The future of the arts on the East End was the focus of a lively five-person panel on Thursday, June 6, during a luncheon at The Maidstone Hotel in East Hampton. “Arts: Creative Place Making” was the second topic in the Independent Thinking series, sponsored by the Adam Miller Group, Advantage Title, and The Independent.
Emma Walton Hamilton, author, educator, and one of the co-founders of Bay Street Theater in Sag Harbor in 1991, said that two major hurdles facing the arts on the East End are funding and housing. Hamilton said that when she founded Bay Street along with Stephen Hamilton and Sybil Christopher, the theater soon found itself spending $100,000 a year to house the actors, designers, technicians, and the rest of the creative team needed to mount high-quality theater, and that cost has only gone up over the years since she has left. She warned that the trend is not sustainable, long term.
Helen Harrison, director of the Pollock-Krasner House and Study Center in Springs, and a former art reviewer and feature writer for The New York Times, read a passage written by Patsy Southgate for the Paris Review in 1959. Southgate was commenting “on the incongruity between the area’s well-heeled conservatives and the Bohemian art colonists,” writing “It is an uneasy juxtaposition, with very little contact and hardly anything in common — it might almost be a mutual reaffirmation society based on contrast. One can’t help wondering why the painters come here when even the rents give pause.”
Concern was expressed for what seems to be a growing lack of interest in the arts among younger people. Hamilton called it “the graying of the American audience.” It is becoming increasingly difficult to draw young people to the performing arts. She told the audience, “We need your help. We need you to advocate for the arts out here.”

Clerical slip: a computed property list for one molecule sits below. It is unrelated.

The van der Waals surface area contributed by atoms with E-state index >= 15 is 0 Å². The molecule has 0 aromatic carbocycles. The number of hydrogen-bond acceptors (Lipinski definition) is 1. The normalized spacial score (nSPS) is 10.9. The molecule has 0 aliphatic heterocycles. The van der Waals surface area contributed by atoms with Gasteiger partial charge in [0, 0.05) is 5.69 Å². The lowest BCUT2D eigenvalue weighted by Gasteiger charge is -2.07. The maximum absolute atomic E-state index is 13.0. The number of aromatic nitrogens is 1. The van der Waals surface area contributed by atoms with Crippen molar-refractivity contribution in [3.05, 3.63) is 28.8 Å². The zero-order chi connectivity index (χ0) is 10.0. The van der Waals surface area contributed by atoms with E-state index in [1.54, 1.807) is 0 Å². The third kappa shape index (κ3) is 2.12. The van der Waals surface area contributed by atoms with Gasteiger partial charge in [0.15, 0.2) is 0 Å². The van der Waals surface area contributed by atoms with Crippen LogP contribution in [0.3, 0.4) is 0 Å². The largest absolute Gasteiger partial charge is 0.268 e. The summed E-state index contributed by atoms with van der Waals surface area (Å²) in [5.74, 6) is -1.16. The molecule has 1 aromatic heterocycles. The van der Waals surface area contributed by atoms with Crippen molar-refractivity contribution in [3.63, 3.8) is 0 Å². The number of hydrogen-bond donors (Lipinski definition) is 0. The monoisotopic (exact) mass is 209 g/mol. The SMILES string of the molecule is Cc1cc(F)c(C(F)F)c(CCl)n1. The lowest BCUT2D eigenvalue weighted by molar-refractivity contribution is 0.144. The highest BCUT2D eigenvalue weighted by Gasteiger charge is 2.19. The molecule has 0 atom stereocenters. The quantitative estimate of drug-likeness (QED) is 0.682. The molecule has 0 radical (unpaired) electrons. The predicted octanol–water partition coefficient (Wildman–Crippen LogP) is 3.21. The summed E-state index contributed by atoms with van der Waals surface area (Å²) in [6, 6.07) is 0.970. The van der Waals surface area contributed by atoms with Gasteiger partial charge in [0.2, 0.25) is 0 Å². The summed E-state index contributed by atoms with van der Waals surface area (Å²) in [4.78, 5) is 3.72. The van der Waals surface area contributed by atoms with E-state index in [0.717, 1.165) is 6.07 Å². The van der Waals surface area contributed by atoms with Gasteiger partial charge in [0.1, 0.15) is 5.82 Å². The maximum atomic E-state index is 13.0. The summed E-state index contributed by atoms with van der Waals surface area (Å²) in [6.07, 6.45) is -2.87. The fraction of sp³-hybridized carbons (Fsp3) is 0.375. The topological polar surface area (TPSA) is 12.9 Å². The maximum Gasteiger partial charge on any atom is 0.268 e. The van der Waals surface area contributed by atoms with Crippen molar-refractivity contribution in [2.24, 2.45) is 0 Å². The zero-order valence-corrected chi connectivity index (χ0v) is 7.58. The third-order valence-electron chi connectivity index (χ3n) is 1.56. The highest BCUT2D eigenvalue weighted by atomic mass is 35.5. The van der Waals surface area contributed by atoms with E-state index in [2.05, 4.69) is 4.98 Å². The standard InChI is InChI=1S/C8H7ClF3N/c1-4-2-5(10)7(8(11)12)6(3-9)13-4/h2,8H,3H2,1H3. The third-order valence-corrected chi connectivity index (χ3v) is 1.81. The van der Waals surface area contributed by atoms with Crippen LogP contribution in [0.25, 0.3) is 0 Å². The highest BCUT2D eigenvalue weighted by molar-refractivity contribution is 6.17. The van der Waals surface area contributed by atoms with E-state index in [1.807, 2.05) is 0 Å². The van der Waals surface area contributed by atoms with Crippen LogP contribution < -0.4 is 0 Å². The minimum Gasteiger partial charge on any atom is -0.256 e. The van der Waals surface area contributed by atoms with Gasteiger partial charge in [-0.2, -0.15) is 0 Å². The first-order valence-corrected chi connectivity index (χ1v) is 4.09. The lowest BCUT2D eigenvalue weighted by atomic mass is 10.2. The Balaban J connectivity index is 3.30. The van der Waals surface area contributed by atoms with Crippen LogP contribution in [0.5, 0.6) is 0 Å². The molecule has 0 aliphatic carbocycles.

Bridget LeRoy, who moderated the talk, and is the managing editor and co-founder of The Independent, is also a member of the East Hampton Town Arts Council. She said that the council’s monthly meetings at Town Hall are sparsely attended, and she encouraged members of the public to attend.
Scott Bluedorn is an artist, as well as an art curator. He said it is important to develop centers where art and artists can survive and thrive. “There is just no studio space.”
A performing artist on the panel, singer-songwriter Inda Eaton, expressed concern that the number of venues for musicians are rapidly decreasing in the Town of East Hampton, with almost all that remain being in Montauk. Eaton noted that venues have vanished entirely from some towns and villages to the west.
She also pointed out that at the many charitable events and fund raisers held each summer season, the promoters budget money for the wait staff and the food, but the money seems to stop when it comes to paying the performing artists.
Solutions to long-term problems facing the arts and artists were offered at the luncheon, as well. Andrea Grover, the executive director of Guild Hall, suggested that, off-season, Guild Hall could open space for musicians like Eaton. She also sad that musicians should be paid stipends, at the least, for their work.
Grover also said that towns and villages on the East End need to work together to support the arts. She said that one thing municipalities could do to help is to examine the zoning regulations as they effect the arts. When she was 27, she founded the Aurora Picture Show in Houston, TX. Grover stated that Houston’s lack of a zoning code (LeRoy jokingly responded by calling it “the wild west”) was a stimulant for the arts, allowing artists and curators to think outside the box.
Harrison drew from her experience at the Pollock-Krasner facility, describing what should be the goal of institutions encouraging developing artists.
“You don’t have to draw something that looks like something. It doesn’t have to be correct. It’s not about depicting things, it’s about expressing the way you feel about things, an alternate way of creating. We don’t present it as the be all and end all, like, you should stop drawing horses with four legs, because ‘we don’t like that.’ Horses with four legs work just fine,” she said. “Let people let their creativity out without judgment.”
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